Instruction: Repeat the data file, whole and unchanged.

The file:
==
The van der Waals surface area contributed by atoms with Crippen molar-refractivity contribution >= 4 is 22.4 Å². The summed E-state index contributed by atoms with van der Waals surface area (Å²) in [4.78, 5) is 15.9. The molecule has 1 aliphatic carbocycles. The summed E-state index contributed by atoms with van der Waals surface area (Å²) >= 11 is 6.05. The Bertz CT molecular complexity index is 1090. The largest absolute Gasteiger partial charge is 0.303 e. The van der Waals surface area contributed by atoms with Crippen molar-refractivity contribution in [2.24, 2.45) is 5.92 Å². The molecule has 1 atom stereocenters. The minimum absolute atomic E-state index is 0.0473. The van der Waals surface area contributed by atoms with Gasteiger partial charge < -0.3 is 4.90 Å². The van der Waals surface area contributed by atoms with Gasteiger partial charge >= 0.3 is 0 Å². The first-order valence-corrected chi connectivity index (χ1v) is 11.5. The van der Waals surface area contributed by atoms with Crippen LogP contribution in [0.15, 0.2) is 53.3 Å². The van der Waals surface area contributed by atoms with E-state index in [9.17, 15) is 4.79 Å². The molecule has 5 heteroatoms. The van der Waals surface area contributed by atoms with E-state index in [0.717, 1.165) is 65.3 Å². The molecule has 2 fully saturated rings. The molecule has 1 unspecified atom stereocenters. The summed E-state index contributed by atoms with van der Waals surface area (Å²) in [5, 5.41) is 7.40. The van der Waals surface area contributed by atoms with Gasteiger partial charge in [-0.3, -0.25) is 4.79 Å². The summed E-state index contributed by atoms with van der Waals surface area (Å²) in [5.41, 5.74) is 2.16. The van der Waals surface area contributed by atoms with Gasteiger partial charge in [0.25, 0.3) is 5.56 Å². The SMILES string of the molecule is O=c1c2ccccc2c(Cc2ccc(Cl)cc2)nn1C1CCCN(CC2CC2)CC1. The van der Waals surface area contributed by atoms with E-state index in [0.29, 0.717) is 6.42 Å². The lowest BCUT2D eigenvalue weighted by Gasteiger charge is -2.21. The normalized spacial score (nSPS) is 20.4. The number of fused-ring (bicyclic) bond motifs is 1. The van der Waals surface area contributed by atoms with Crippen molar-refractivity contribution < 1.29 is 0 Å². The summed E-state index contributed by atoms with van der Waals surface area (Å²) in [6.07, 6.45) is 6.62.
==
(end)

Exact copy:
The van der Waals surface area contributed by atoms with Crippen molar-refractivity contribution >= 4 is 22.4 Å². The summed E-state index contributed by atoms with van der Waals surface area (Å²) in [4.78, 5) is 15.9. The molecule has 1 aliphatic carbocycles. The summed E-state index contributed by atoms with van der Waals surface area (Å²) >= 11 is 6.05. The Bertz CT molecular complexity index is 1090. The largest absolute Gasteiger partial charge is 0.303 e. The van der Waals surface area contributed by atoms with Crippen molar-refractivity contribution in [2.24, 2.45) is 5.92 Å². The molecule has 1 atom stereocenters. The minimum absolute atomic E-state index is 0.0473. The van der Waals surface area contributed by atoms with Gasteiger partial charge < -0.3 is 4.90 Å². The van der Waals surface area contributed by atoms with Gasteiger partial charge >= 0.3 is 0 Å². The first-order valence-corrected chi connectivity index (χ1v) is 11.5. The van der Waals surface area contributed by atoms with Crippen LogP contribution in [0.15, 0.2) is 53.3 Å². The van der Waals surface area contributed by atoms with E-state index in [9.17, 15) is 4.79 Å². The molecule has 5 heteroatoms. The van der Waals surface area contributed by atoms with E-state index in [0.717, 1.165) is 65.3 Å². The molecule has 2 fully saturated rings. The molecule has 1 unspecified atom stereocenters. The summed E-state index contributed by atoms with van der Waals surface area (Å²) in [5, 5.41) is 7.40. The van der Waals surface area contributed by atoms with Gasteiger partial charge in [-0.3, -0.25) is 4.79 Å². The summed E-state index contributed by atoms with van der Waals surface area (Å²) in [5.41, 5.74) is 2.16. The van der Waals surface area contributed by atoms with Gasteiger partial charge in [0.25, 0.3) is 5.56 Å². The SMILES string of the molecule is O=c1c2ccccc2c(Cc2ccc(Cl)cc2)nn1C1CCCN(CC2CC2)CC1. The van der Waals surface area contributed by atoms with E-state index in [0.29, 0.717) is 6.42 Å². The lowest BCUT2D eigenvalue weighted by Gasteiger charge is -2.21. The normalized spacial score (nSPS) is 20.4. The number of fused-ring (bicyclic) bond motifs is 1. The van der Waals surface area contributed by atoms with Crippen molar-refractivity contribution < 1.29 is 0 Å². The summed E-state index contributed by atoms with van der Waals surface area (Å²) in [6.07, 6.45) is 6.62.